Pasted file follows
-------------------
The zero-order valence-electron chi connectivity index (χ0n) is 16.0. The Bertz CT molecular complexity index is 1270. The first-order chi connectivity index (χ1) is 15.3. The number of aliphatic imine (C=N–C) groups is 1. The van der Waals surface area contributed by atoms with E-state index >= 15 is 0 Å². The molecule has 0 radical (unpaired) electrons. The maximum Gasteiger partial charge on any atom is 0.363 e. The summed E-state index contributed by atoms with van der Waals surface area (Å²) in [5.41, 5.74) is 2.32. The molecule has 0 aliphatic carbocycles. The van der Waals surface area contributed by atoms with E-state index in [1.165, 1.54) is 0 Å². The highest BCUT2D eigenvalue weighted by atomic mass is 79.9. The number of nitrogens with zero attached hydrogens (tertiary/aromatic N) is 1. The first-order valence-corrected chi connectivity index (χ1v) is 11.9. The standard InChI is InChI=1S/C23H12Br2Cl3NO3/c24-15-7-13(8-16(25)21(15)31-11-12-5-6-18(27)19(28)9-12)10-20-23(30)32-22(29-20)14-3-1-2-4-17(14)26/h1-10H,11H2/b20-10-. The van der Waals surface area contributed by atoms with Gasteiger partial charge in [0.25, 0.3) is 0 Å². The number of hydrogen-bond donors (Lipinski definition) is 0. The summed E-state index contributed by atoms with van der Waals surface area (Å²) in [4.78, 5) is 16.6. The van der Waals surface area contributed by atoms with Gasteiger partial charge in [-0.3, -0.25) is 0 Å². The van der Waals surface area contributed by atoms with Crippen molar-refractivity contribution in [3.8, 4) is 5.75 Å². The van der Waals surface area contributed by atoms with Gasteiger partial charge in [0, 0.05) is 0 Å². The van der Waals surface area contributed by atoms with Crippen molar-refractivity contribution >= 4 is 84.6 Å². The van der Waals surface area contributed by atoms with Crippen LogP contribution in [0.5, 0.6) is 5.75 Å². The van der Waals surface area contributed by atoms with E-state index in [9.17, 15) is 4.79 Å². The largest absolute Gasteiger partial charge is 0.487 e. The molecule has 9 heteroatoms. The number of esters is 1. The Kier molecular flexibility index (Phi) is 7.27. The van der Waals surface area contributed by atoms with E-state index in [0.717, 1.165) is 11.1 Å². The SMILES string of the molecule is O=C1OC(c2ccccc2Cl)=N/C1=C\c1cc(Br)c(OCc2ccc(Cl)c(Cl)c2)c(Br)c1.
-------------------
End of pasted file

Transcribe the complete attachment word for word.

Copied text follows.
The zero-order valence-electron chi connectivity index (χ0n) is 16.0. The Bertz CT molecular complexity index is 1270. The first-order chi connectivity index (χ1) is 15.3. The number of aliphatic imine (C=N–C) groups is 1. The van der Waals surface area contributed by atoms with E-state index >= 15 is 0 Å². The molecule has 0 radical (unpaired) electrons. The maximum Gasteiger partial charge on any atom is 0.363 e. The summed E-state index contributed by atoms with van der Waals surface area (Å²) in [5.41, 5.74) is 2.32. The molecule has 0 aliphatic carbocycles. The van der Waals surface area contributed by atoms with E-state index in [1.165, 1.54) is 0 Å². The highest BCUT2D eigenvalue weighted by atomic mass is 79.9. The number of nitrogens with zero attached hydrogens (tertiary/aromatic N) is 1. The first-order valence-corrected chi connectivity index (χ1v) is 11.9. The standard InChI is InChI=1S/C23H12Br2Cl3NO3/c24-15-7-13(8-16(25)21(15)31-11-12-5-6-18(27)19(28)9-12)10-20-23(30)32-22(29-20)14-3-1-2-4-17(14)26/h1-10H,11H2/b20-10-. The van der Waals surface area contributed by atoms with Gasteiger partial charge in [0.25, 0.3) is 0 Å². The number of hydrogen-bond donors (Lipinski definition) is 0. The summed E-state index contributed by atoms with van der Waals surface area (Å²) in [4.78, 5) is 16.6. The van der Waals surface area contributed by atoms with Gasteiger partial charge in [-0.3, -0.25) is 0 Å². The van der Waals surface area contributed by atoms with Crippen molar-refractivity contribution in [3.8, 4) is 5.75 Å². The van der Waals surface area contributed by atoms with Gasteiger partial charge in [0, 0.05) is 0 Å². The van der Waals surface area contributed by atoms with Crippen molar-refractivity contribution >= 4 is 84.6 Å². The van der Waals surface area contributed by atoms with Crippen LogP contribution in [0.5, 0.6) is 5.75 Å². The van der Waals surface area contributed by atoms with E-state index in [9.17, 15) is 4.79 Å². The largest absolute Gasteiger partial charge is 0.487 e. The molecule has 9 heteroatoms. The number of esters is 1. The Kier molecular flexibility index (Phi) is 7.27. The van der Waals surface area contributed by atoms with E-state index in [0.717, 1.165) is 11.1 Å². The SMILES string of the molecule is O=C1OC(c2ccccc2Cl)=N/C1=C\c1cc(Br)c(OCc2ccc(Cl)c(Cl)c2)c(Br)c1.